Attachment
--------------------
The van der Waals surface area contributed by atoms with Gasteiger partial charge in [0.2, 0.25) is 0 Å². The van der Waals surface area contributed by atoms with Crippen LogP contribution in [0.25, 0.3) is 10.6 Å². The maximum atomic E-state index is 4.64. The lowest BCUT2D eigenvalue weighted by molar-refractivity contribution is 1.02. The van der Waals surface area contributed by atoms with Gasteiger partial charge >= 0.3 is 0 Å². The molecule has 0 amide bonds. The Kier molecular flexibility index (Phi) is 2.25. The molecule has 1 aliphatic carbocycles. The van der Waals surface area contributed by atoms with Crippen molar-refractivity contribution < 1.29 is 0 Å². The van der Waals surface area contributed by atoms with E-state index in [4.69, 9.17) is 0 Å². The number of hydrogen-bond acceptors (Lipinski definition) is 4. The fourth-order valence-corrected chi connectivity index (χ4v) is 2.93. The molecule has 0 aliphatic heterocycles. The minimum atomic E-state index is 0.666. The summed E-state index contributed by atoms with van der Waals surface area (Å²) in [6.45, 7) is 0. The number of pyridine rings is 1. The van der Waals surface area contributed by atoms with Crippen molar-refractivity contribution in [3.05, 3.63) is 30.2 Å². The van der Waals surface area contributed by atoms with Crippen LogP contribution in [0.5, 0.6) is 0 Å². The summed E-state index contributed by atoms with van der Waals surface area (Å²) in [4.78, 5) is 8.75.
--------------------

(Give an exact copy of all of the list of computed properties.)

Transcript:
The van der Waals surface area contributed by atoms with Gasteiger partial charge in [0.2, 0.25) is 0 Å². The van der Waals surface area contributed by atoms with Crippen LogP contribution in [0.25, 0.3) is 10.6 Å². The maximum atomic E-state index is 4.64. The lowest BCUT2D eigenvalue weighted by molar-refractivity contribution is 1.02. The van der Waals surface area contributed by atoms with Gasteiger partial charge >= 0.3 is 0 Å². The molecule has 0 amide bonds. The Kier molecular flexibility index (Phi) is 2.25. The molecule has 1 aliphatic carbocycles. The van der Waals surface area contributed by atoms with Crippen molar-refractivity contribution < 1.29 is 0 Å². The van der Waals surface area contributed by atoms with E-state index in [4.69, 9.17) is 0 Å². The number of hydrogen-bond acceptors (Lipinski definition) is 4. The fourth-order valence-corrected chi connectivity index (χ4v) is 2.93. The molecule has 0 aliphatic heterocycles. The minimum atomic E-state index is 0.666. The summed E-state index contributed by atoms with van der Waals surface area (Å²) in [6.45, 7) is 0. The number of pyridine rings is 1. The van der Waals surface area contributed by atoms with Crippen molar-refractivity contribution in [3.05, 3.63) is 30.2 Å². The van der Waals surface area contributed by atoms with Crippen LogP contribution in [0.5, 0.6) is 0 Å². The summed E-state index contributed by atoms with van der Waals surface area (Å²) in [4.78, 5) is 8.75.